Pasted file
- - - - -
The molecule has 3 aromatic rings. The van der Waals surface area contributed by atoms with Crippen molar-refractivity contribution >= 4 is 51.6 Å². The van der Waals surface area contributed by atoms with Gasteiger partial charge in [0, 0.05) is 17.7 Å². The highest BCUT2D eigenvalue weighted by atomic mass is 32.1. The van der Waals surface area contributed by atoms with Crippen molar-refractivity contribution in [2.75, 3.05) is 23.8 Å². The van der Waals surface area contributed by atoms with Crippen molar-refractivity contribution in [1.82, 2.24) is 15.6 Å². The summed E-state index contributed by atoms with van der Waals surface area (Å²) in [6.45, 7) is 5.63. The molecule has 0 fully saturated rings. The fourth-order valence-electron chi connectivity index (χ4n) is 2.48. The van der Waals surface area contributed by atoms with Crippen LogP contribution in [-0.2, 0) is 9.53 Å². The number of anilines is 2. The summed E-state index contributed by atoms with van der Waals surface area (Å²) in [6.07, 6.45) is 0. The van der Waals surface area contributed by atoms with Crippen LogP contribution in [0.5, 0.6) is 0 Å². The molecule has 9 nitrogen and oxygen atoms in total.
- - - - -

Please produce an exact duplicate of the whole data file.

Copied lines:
The molecule has 3 aromatic rings. The van der Waals surface area contributed by atoms with Crippen molar-refractivity contribution >= 4 is 51.6 Å². The van der Waals surface area contributed by atoms with Gasteiger partial charge in [0, 0.05) is 17.7 Å². The highest BCUT2D eigenvalue weighted by atomic mass is 32.1. The van der Waals surface area contributed by atoms with Crippen molar-refractivity contribution in [2.75, 3.05) is 23.8 Å². The van der Waals surface area contributed by atoms with Crippen molar-refractivity contribution in [1.82, 2.24) is 15.6 Å². The summed E-state index contributed by atoms with van der Waals surface area (Å²) in [6.45, 7) is 5.63. The molecule has 0 fully saturated rings. The fourth-order valence-electron chi connectivity index (χ4n) is 2.48. The van der Waals surface area contributed by atoms with Crippen LogP contribution in [-0.2, 0) is 9.53 Å². The number of anilines is 2. The summed E-state index contributed by atoms with van der Waals surface area (Å²) in [6.07, 6.45) is 0. The van der Waals surface area contributed by atoms with Crippen LogP contribution in [0.5, 0.6) is 0 Å². The molecule has 9 nitrogen and oxygen atoms in total.